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In your case you should use your music degree as an advantage and look to land your first application programming job in a company doing music-related application development. Your music degree coupled with programming experience of any kind will certainly open some doors.

You may need to take an initial cut in pay to make the transition, though.

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One of the reasons I'm debating going to "core" languages is that there's not much room for audio or sound programming in the web world, unless you want to do Flash games or some such. I'm interested in seeing if a video game company can utilize me as a sound programmer, but I think I need programming experience to go with my music degree. Thanks for the thoughts, and the warning about the pay cut! –  NateDSaint Jul 10 '09 at 14:03

Speaking for my own experience and my country Switzerland: I started with an internal education in a big company and do not have a degree in CS up to now, some 23 years later. I had difficulties finding a job in the 2 years following the burst of the internet bubble, which I was able to breach being self-employed and with some unemployment money from the government.

Most big companies here do not care about degrees, unless you want to pursue a carrier. But then you need an MBA, not CS.

There is one exception, though, which are the consulting companies. They sell their services proportionally to the numbers of Doctors they have in the team, so no chance - unless you have connections.

Small companies here know that they have to invest for somebody to know the tools and languages they use - so if they are in need, they will hire you even with little experience in the exact field.

It might not harm to get some stuff done with the tools you would prefer to work with, but

  • good employers know that learning yet another language is not the hard part
  • work experience outweighs private experience

Go for it. Don't quit your dayjob and start looking around. After a few years experience will for sure outweigh education on the job market.

If you have the chance to visit some classes on the side, you can only benefit though. Personally.

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My experience has always led me to evaluate past evidence. This means what is there to show what you have achieved. If you are entering a new technology, it will be a while before you will achieve this which means you may have to re-start at the bottom. Do you want to do that? If you are prepared to offer all your skills to a new job (including learning new languages), that would be better. In this way you become incrementally more valuable, irrespective of whether you have a degree or not.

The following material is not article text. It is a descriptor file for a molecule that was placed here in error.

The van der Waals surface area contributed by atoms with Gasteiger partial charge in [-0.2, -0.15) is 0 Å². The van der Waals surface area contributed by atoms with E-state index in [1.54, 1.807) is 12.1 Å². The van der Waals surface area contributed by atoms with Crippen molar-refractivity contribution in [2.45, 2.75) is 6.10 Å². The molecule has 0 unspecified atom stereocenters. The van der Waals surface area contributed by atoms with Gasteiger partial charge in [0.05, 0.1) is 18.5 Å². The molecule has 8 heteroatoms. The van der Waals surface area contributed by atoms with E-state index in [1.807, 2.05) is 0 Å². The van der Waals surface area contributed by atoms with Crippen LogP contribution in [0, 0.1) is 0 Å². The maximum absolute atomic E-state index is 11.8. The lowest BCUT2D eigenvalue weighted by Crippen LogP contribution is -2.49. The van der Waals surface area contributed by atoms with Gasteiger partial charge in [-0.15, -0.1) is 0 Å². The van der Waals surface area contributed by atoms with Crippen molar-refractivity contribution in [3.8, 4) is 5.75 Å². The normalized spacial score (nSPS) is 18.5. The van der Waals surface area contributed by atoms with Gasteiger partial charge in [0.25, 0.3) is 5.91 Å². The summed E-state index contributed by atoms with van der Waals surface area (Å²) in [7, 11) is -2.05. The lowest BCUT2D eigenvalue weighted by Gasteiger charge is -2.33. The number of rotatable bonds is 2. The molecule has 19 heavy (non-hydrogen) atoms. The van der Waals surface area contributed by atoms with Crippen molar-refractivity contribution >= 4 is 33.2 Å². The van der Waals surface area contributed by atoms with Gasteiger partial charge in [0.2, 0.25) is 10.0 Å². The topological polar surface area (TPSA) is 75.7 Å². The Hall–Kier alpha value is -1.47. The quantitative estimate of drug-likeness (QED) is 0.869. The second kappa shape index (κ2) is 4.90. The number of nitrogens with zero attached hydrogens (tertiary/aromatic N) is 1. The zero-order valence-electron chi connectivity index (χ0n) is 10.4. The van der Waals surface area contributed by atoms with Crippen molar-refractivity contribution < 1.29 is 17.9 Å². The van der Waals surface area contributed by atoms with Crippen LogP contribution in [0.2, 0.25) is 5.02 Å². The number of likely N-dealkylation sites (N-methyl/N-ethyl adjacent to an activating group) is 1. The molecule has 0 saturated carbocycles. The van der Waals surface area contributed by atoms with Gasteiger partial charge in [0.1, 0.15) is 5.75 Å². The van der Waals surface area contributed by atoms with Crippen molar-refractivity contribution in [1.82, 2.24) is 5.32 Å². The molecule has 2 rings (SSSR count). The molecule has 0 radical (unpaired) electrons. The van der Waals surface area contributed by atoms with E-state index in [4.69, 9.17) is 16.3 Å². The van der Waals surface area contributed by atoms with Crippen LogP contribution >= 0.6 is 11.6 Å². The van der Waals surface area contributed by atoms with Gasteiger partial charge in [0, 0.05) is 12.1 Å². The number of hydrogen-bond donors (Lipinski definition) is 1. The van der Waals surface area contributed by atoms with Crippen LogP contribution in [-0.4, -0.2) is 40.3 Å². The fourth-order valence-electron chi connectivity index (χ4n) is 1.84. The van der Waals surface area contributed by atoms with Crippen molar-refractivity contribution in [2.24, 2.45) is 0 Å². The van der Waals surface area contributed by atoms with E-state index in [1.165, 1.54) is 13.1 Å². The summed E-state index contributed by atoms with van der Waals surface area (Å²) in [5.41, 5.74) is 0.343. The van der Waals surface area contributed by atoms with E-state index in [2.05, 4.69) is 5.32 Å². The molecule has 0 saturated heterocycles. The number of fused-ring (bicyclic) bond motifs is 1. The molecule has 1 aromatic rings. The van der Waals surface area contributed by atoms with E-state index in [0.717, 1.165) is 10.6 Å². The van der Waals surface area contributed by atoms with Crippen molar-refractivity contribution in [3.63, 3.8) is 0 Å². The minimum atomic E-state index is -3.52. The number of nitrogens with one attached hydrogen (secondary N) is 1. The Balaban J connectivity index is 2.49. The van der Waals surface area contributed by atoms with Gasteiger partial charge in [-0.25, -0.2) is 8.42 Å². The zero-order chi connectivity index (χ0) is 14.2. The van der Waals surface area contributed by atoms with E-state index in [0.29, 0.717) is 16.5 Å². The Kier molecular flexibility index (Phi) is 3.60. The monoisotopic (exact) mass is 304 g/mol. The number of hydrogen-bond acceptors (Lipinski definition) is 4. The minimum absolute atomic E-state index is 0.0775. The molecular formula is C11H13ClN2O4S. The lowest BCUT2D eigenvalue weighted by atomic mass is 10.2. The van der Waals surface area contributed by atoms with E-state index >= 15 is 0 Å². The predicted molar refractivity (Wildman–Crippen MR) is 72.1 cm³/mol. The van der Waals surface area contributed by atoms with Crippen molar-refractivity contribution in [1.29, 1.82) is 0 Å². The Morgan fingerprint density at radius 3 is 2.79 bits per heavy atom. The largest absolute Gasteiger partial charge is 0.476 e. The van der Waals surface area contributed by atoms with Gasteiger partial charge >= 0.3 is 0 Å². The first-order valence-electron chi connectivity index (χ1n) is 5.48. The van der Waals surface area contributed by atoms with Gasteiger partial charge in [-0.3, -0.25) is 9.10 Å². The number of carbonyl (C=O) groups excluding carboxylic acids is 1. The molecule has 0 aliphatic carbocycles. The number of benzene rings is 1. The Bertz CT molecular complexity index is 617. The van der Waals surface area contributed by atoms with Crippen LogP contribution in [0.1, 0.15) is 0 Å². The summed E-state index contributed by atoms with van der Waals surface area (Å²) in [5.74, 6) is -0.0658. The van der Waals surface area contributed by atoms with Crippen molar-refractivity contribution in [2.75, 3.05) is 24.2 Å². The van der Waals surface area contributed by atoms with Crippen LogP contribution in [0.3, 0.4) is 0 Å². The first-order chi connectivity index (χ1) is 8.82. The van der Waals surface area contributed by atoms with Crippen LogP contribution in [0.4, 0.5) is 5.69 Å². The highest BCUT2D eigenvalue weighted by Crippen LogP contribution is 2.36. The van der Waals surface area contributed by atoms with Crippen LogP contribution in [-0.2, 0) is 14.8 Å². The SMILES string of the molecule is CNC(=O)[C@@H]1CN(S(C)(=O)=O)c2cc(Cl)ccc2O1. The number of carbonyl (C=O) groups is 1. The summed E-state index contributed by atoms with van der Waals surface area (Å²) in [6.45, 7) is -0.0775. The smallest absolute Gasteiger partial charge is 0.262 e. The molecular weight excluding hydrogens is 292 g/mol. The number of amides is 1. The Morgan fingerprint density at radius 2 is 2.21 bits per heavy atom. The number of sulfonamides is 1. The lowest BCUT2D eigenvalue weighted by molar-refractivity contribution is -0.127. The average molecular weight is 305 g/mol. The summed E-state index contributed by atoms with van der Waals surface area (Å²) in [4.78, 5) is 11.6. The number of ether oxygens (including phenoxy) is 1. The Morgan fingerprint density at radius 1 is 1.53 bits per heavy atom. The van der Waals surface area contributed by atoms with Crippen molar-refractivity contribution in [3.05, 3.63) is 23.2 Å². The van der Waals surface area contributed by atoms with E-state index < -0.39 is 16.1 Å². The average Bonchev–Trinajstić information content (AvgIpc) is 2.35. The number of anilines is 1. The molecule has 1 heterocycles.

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I'm mostly self-taught, and in my career, I have transitioned from VB to C++/MFC to "classic" ASP to Java, and that doesn't even scratch the surface of all the ancillary technologies I had to learn to get my job done. I think all developers should expect to pick up new skills. It just comes with the job.

I think you're making an odd distinction between "Web" and "Application" development. Practically all of my Java work has involved building web sites, and the same is probably true for C#/.NET developers as well. As a LAMP guy, you already have a few key employable skills -- you know Linux, you understand (or should understand) the TCP/IP stack, how HTTP works, etc. And you know how to put together an attractive-looking interface, which is a rarer skill than you might think. You can leverage all these skills as you make the transition to Java/.NET/Whatever.

As for the music degree, don't sweat it. Some of the best programmers I've ever worked with have been musicians. I don't have a CS degree, and it hasn't slowed me down much. A certification might help get you in the door at some companies, but before that try a pet project or two in Java and see where it takes you.

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See that's one of the things that always confuses me about the industry. A lot of people tell me that "web" and "application" are completely separate mentalities, and I think maybe that was true a few years ago but now everything needs to be find its way to the web. Thanks for your comments and encouragement! –  NateDSaint Jul 10 '09 at 16:43